Health insurance Articles
Medicare Prescription Drug Coverage
- ... can enroll in a Medicare Advantage plan that offers drug coverage. The stand-alone plans are sold by many private insurers. [The CMS web site [ww...
Financing Social Security and Medicare
- ... both employers and employees. Selfemployed individuals pay double these rates and, of course, it is worth noting that employees effectively pay ...
Latest "Health insurance" Articles
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Tips for choosing the best medical health insurance in Virginia
(...) If it's a managed health care insurance option, all your needs should be met inside the network of providers and hospitals.
Though purchasing of any medical health insurance policy depends straight to the medical care coverage needs of the consumer and also the budget he/she really wants to spare, yet, there are specific tips or tricks that should help the customer to make your decision. Medical health insurance isn't a sundry product that you should purchase with no attention. (...)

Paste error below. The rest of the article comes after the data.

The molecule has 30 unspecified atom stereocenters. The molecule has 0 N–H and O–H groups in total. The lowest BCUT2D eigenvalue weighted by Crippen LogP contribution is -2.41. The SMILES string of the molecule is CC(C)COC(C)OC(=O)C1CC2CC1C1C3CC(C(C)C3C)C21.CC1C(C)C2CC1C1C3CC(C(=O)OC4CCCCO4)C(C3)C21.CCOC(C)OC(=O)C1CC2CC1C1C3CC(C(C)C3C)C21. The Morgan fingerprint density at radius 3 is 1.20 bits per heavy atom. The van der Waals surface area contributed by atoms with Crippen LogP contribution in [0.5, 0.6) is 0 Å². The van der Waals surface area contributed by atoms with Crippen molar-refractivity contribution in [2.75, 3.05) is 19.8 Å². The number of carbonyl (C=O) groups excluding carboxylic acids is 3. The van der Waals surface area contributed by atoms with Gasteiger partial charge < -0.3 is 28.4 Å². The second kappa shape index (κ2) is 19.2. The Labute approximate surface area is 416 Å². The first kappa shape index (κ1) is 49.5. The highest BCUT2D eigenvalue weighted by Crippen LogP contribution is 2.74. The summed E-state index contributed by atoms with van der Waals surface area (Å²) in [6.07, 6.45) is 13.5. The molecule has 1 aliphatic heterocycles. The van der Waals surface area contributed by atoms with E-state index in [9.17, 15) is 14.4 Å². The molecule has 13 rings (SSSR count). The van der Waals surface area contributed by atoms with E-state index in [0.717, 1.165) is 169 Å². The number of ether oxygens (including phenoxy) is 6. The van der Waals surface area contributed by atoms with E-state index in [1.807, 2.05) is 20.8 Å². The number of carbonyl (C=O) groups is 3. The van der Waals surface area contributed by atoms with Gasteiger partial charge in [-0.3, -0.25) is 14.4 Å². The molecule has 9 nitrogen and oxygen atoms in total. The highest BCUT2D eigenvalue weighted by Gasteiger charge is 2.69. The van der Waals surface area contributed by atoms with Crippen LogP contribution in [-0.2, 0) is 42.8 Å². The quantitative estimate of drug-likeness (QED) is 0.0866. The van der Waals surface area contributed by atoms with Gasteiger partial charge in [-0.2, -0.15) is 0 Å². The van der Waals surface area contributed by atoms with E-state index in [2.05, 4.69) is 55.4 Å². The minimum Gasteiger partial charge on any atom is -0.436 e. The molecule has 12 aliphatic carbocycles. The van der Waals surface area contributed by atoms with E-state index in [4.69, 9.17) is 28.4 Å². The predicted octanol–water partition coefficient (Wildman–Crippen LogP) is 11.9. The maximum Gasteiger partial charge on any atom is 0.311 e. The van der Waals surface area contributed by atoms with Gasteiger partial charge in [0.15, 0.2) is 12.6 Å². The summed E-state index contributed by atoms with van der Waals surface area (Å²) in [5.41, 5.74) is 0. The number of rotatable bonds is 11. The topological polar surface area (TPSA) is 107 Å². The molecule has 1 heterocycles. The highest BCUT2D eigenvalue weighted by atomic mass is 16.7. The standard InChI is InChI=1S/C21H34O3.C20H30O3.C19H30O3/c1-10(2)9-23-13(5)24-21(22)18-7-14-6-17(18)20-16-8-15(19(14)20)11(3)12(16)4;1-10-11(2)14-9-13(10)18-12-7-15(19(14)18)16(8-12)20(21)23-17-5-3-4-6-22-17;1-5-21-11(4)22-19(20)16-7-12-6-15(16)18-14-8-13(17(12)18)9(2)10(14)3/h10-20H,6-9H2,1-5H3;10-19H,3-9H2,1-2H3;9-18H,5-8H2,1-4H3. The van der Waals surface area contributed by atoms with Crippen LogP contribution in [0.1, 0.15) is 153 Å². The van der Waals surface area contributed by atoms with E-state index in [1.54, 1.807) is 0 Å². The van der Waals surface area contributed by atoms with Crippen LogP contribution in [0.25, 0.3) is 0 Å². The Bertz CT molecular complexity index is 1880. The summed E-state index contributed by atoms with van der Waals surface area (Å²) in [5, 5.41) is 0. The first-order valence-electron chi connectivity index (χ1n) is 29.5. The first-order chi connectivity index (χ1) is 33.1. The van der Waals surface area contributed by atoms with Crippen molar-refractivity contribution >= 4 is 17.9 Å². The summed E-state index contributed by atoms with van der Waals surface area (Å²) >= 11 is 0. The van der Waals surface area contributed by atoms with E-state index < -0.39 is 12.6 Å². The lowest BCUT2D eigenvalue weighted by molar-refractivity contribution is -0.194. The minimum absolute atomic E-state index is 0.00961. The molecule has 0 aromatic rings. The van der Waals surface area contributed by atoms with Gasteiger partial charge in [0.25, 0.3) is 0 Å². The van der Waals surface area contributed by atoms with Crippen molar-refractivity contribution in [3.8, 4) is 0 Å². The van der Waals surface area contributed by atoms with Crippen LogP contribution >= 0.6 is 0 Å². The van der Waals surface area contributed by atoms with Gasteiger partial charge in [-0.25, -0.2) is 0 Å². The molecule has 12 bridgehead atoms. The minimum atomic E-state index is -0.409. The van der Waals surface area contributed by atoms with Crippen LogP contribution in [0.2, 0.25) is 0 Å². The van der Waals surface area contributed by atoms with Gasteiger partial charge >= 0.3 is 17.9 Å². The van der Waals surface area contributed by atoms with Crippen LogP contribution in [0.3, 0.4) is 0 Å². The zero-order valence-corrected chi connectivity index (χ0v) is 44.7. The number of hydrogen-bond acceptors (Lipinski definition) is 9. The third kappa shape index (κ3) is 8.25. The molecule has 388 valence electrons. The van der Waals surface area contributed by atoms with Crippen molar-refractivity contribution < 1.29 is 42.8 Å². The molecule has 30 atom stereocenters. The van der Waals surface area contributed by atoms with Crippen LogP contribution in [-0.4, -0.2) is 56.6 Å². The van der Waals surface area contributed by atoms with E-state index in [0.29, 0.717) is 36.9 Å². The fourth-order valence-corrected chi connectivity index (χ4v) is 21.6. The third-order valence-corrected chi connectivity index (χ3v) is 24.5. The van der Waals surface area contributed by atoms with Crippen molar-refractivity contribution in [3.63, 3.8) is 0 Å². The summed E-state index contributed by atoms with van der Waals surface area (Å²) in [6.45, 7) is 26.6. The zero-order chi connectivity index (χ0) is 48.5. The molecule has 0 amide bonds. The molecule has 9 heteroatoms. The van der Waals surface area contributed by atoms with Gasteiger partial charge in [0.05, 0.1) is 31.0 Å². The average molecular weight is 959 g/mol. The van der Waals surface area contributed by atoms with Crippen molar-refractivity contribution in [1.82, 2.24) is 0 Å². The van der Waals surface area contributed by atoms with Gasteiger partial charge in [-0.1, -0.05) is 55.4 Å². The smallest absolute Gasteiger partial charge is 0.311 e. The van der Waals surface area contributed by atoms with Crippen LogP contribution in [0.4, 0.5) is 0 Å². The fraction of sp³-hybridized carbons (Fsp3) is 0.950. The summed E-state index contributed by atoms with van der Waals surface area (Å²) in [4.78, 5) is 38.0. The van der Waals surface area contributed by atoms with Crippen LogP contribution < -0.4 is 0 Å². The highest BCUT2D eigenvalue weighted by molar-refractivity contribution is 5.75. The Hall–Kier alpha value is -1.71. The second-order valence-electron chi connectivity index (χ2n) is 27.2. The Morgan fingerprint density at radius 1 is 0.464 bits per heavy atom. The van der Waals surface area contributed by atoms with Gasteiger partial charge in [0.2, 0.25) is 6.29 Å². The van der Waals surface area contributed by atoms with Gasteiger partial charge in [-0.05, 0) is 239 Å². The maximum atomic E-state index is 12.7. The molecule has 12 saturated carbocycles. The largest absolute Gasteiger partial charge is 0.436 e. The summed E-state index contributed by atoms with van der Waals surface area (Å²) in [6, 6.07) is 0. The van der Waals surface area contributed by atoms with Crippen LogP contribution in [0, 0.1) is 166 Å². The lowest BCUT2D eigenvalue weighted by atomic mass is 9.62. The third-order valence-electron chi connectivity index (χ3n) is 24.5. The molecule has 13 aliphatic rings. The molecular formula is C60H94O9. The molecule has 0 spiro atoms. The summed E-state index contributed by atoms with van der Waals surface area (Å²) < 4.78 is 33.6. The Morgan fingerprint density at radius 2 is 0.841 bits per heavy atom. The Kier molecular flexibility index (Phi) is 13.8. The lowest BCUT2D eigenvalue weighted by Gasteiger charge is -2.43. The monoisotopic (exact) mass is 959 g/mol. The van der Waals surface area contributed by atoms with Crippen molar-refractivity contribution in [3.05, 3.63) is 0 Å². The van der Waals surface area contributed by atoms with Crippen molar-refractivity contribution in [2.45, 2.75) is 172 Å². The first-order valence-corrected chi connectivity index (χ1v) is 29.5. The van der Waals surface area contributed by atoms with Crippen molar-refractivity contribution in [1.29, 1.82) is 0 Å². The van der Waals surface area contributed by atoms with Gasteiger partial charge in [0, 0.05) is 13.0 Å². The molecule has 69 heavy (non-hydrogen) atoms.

Should experimental or unproven medical care be covered by insurance
Then, when they have drawn their own clearly finance-based personal line in the sand, they sometimes publicly say that the payer who doesn't choose to write the check to them, for "experimental" care is actually the party in the situation who is "making an economic decision" about the life of a patient.
Interesting thought process. In many cases, of course, the recommended procedure involves teams of people and the whole funding stream is a lot more complicated than that. (...)